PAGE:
Family, Archdiocese Settle out of Court
By Gretchen Keiser
June 18, 1992
The archdiocese of Atlanta has reached an out-of-court settlement with a former Stone Mountain family who alleged that their sons had been sexually abused by a priest of the archdiocese.
The details of the settlement, including the amount, are confidential, according to David Brown, attorney for the archdiocese.
The suit, filed by [names redacted], alleged that Father Stanley Idziak abused their two sons, [name redacted] and [name redacted], during a time period between 1985 and 1988.
The allegations came to light in the wake of the publicity generated by the indictment of Father Anton Mow�t in 1988 for sexual abuse of children. Father Idziak, 57, was pastor of St. Michael�s parish in Gainesville when the allegations were brought to the archdiocese by the [name redacted] family. He was removed from that assignment and has been in a church treatment center in New Mexico since April 1988. According to the lawsuit, the [name redacted] family met Father Idziak during his assignment as parochial vicar at Corpus Christi parish in Stone Mountain, where he was serving from June 1981 to August 1985. He was assigned to St. Michael�s from August 1985 to 1988. He did not serve at Corpus Christi when Father Mow�t was assigned there.
The archdiocese informed the DeKalb County District Attorney�s Office of the allegations in 1988, but the [name redacted] family declined to prosecute the case. They filed a lawsuit in February 1991, seeking $3 million in damages from the archdiocese and Father Idziak.
At the time, the archdiocese maintained that it had acted immediately when informed of the allegations and that the allegations were the first to be made against Father Idziak. The archdiocese also stated that a thorough investigation had been made into the priest�s background when his request for a transfer to the Atlanta archdiocese was accepted in 1978, and that the investigation revealed no impropriety. Prior to that Father Idziak was a member of the Pallottine religious order in upstate New York.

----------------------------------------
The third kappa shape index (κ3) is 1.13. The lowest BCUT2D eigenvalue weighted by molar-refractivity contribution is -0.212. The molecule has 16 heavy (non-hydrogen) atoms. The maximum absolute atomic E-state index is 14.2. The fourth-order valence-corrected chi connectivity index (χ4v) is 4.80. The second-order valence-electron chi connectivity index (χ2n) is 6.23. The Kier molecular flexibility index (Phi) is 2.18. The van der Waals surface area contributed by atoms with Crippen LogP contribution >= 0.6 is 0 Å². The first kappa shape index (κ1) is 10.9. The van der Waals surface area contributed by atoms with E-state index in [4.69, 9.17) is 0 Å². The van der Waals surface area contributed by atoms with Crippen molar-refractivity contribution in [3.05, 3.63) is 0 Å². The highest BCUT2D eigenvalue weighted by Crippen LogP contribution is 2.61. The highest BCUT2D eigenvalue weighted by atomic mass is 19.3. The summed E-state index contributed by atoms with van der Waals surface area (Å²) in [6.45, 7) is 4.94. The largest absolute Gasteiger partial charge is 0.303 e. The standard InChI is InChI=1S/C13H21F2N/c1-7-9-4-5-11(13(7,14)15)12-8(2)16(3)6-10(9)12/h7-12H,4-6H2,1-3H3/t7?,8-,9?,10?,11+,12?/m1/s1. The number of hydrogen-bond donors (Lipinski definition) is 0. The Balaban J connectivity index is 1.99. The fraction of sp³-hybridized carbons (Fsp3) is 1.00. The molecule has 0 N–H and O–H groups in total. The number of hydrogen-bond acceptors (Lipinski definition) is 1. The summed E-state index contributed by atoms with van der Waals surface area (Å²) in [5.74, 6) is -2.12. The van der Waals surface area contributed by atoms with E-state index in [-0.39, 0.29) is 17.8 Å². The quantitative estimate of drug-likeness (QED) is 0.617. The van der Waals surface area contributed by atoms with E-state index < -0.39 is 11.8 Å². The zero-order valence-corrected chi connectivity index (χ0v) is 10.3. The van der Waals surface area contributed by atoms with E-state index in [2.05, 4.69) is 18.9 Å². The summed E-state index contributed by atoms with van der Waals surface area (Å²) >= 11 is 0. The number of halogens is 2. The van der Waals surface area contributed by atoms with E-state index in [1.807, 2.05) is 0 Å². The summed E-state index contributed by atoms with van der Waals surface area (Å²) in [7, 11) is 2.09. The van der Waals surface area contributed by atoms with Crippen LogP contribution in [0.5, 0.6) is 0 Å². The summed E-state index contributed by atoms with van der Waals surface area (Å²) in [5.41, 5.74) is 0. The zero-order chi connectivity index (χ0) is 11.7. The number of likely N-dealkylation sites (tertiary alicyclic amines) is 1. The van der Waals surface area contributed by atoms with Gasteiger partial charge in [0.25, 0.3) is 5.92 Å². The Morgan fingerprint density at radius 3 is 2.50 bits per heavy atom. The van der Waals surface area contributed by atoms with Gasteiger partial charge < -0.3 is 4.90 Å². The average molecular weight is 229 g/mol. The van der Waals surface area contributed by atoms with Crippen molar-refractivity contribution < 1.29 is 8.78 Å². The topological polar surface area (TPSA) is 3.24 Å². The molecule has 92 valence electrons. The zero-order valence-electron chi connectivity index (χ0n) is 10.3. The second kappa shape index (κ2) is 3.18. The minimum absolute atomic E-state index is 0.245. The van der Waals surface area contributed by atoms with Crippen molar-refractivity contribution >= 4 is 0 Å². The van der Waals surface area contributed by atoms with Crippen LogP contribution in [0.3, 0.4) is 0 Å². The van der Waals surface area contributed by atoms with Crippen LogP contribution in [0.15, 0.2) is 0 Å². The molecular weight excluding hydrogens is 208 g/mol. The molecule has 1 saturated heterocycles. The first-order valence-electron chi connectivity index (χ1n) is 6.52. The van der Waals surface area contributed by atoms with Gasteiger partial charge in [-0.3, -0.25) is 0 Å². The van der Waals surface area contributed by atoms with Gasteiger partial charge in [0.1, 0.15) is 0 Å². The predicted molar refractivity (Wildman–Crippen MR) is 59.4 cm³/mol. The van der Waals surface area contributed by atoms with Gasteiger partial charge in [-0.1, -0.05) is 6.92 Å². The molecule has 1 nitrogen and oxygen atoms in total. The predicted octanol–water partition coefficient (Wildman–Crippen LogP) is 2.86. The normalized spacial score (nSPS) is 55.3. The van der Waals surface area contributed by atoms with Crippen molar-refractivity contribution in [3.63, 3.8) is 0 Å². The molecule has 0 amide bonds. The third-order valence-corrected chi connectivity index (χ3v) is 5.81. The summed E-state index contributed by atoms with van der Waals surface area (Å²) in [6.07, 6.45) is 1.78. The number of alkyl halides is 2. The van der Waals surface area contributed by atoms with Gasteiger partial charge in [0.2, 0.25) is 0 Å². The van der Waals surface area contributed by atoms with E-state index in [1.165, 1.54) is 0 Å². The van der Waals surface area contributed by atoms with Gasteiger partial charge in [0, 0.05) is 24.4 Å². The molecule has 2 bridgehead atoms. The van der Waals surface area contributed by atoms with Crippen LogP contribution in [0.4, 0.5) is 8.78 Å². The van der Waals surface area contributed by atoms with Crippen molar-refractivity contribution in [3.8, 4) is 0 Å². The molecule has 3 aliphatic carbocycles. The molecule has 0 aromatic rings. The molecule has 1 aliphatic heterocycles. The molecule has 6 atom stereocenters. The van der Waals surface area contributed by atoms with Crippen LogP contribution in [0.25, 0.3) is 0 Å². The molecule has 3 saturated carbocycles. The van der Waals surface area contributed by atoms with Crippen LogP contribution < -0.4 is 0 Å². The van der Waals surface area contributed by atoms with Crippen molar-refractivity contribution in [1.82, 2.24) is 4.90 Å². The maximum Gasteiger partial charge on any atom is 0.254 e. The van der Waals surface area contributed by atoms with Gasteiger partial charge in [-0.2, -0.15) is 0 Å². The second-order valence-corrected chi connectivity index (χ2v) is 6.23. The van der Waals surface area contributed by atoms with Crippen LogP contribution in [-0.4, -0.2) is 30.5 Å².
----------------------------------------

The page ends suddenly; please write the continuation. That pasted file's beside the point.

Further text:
An out-of-court settlement was accepted by the archdiocese, Brown said, in order to reach a compromise over �disputed claims,� and �to avoid the need for protracted and expensive litigation.� The disputed claim, he said was �whether or not the archdiocese was legally responsible for the alleged misconduct of Father Idziak� because he was serving as a parish priest.
Brown said the settlement was amicable and settles all claims made in the original lawsuit, including that against Father Idziak. The allegations have never been prosecuted in a criminal case.
An attorney for the [name redacted] family declined to comment.
The archdiocese is in discussion with United States Fidelity and Guarantee Company (USF&G), which provided liability coverage during part of the time period covered by the allegations, Brown said, and is �hopeful that the carrier will reimburse the archdiocese for the amount of the settlement.� Since the first allegation of sexual abuse involving a priest of the Atlanta archdiocese became public in 1988, the archdiocese has made known and implemented policies and procedures governing such allegations in order to respond immediately and to make guidelines uniform and explicit.
Among the elements in the written archdiocesan policy are that any allegation of abuse of a minor by a priest must be reported to the archbishop directly and a report is made to appropriate civil authorities. In the archbishop�s absence, the vicar general is to be notified. Any credible complaint results in the priest being removed from his ministry assignment immediately and placed in a supportive care setting pending full investigation.
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